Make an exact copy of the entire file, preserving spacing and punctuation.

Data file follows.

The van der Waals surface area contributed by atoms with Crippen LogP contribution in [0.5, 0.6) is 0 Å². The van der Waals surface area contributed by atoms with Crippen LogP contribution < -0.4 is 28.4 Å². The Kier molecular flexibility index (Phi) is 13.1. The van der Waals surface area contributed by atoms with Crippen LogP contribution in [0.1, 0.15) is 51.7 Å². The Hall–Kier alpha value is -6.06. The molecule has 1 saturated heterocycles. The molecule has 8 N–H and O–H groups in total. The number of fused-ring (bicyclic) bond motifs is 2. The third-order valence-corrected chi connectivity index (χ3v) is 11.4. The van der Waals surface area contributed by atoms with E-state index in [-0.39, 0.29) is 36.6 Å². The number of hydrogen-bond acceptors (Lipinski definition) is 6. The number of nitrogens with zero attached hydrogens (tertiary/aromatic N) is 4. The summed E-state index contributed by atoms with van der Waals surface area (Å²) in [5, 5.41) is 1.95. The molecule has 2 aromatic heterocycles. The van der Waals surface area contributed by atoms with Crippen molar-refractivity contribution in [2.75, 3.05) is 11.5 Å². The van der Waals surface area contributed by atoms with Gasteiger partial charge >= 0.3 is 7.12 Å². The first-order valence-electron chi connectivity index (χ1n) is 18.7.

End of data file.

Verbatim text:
The van der Waals surface area contributed by atoms with Crippen LogP contribution in [0.5, 0.6) is 0 Å². The van der Waals surface area contributed by atoms with Crippen LogP contribution < -0.4 is 28.4 Å². The Kier molecular flexibility index (Phi) is 13.1. The van der Waals surface area contributed by atoms with Crippen LogP contribution in [0.1, 0.15) is 51.7 Å². The Hall–Kier alpha value is -6.06. The molecule has 1 saturated heterocycles. The molecule has 8 N–H and O–H groups in total. The number of fused-ring (bicyclic) bond motifs is 2. The third-order valence-corrected chi connectivity index (χ3v) is 11.4. The van der Waals surface area contributed by atoms with E-state index in [-0.39, 0.29) is 36.6 Å². The number of hydrogen-bond acceptors (Lipinski definition) is 6. The number of nitrogens with zero attached hydrogens (tertiary/aromatic N) is 4. The summed E-state index contributed by atoms with van der Waals surface area (Å²) in [5, 5.41) is 1.95. The molecule has 2 aromatic heterocycles. The van der Waals surface area contributed by atoms with Crippen molar-refractivity contribution in [2.75, 3.05) is 11.5 Å². The van der Waals surface area contributed by atoms with Gasteiger partial charge >= 0.3 is 7.12 Å². The first-order valence-electron chi connectivity index (χ1n) is 18.7.